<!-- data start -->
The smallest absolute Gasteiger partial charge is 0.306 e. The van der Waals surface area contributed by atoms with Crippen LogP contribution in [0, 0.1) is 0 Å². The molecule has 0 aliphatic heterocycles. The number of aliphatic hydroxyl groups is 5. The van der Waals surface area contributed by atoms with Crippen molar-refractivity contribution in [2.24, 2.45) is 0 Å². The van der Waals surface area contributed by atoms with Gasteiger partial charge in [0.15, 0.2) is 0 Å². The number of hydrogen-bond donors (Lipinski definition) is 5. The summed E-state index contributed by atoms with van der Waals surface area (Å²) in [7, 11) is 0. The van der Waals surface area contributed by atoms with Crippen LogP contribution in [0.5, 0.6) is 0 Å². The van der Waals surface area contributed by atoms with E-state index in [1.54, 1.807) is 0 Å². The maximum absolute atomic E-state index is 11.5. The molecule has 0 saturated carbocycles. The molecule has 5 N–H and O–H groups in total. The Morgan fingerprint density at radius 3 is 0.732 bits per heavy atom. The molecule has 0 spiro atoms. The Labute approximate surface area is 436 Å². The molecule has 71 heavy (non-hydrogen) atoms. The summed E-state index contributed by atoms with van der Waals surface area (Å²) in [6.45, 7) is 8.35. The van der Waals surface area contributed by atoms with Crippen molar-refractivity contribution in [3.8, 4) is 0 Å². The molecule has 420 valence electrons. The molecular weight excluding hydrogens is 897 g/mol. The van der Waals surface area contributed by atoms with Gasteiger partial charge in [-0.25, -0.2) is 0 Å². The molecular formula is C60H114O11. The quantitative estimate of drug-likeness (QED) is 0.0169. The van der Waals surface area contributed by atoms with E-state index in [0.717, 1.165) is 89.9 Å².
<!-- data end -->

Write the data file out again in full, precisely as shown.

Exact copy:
The smallest absolute Gasteiger partial charge is 0.306 e. The van der Waals surface area contributed by atoms with Crippen LogP contribution in [0, 0.1) is 0 Å². The molecule has 0 aliphatic heterocycles. The number of aliphatic hydroxyl groups is 5. The van der Waals surface area contributed by atoms with Crippen molar-refractivity contribution in [2.24, 2.45) is 0 Å². The van der Waals surface area contributed by atoms with Gasteiger partial charge in [0.15, 0.2) is 0 Å². The number of hydrogen-bond donors (Lipinski definition) is 5. The summed E-state index contributed by atoms with van der Waals surface area (Å²) in [7, 11) is 0. The van der Waals surface area contributed by atoms with Crippen LogP contribution in [0.5, 0.6) is 0 Å². The van der Waals surface area contributed by atoms with E-state index in [1.54, 1.807) is 0 Å². The maximum absolute atomic E-state index is 11.5. The molecule has 0 saturated carbocycles. The molecule has 5 N–H and O–H groups in total. The Morgan fingerprint density at radius 3 is 0.732 bits per heavy atom. The molecule has 0 spiro atoms. The Labute approximate surface area is 436 Å². The molecule has 71 heavy (non-hydrogen) atoms. The summed E-state index contributed by atoms with van der Waals surface area (Å²) in [6.45, 7) is 8.35. The van der Waals surface area contributed by atoms with Crippen molar-refractivity contribution in [3.8, 4) is 0 Å². The molecule has 420 valence electrons. The molecular weight excluding hydrogens is 897 g/mol. The van der Waals surface area contributed by atoms with Gasteiger partial charge in [-0.25, -0.2) is 0 Å². The molecular formula is C60H114O11. The quantitative estimate of drug-likeness (QED) is 0.0169. The van der Waals surface area contributed by atoms with E-state index in [0.717, 1.165) is 89.9 Å².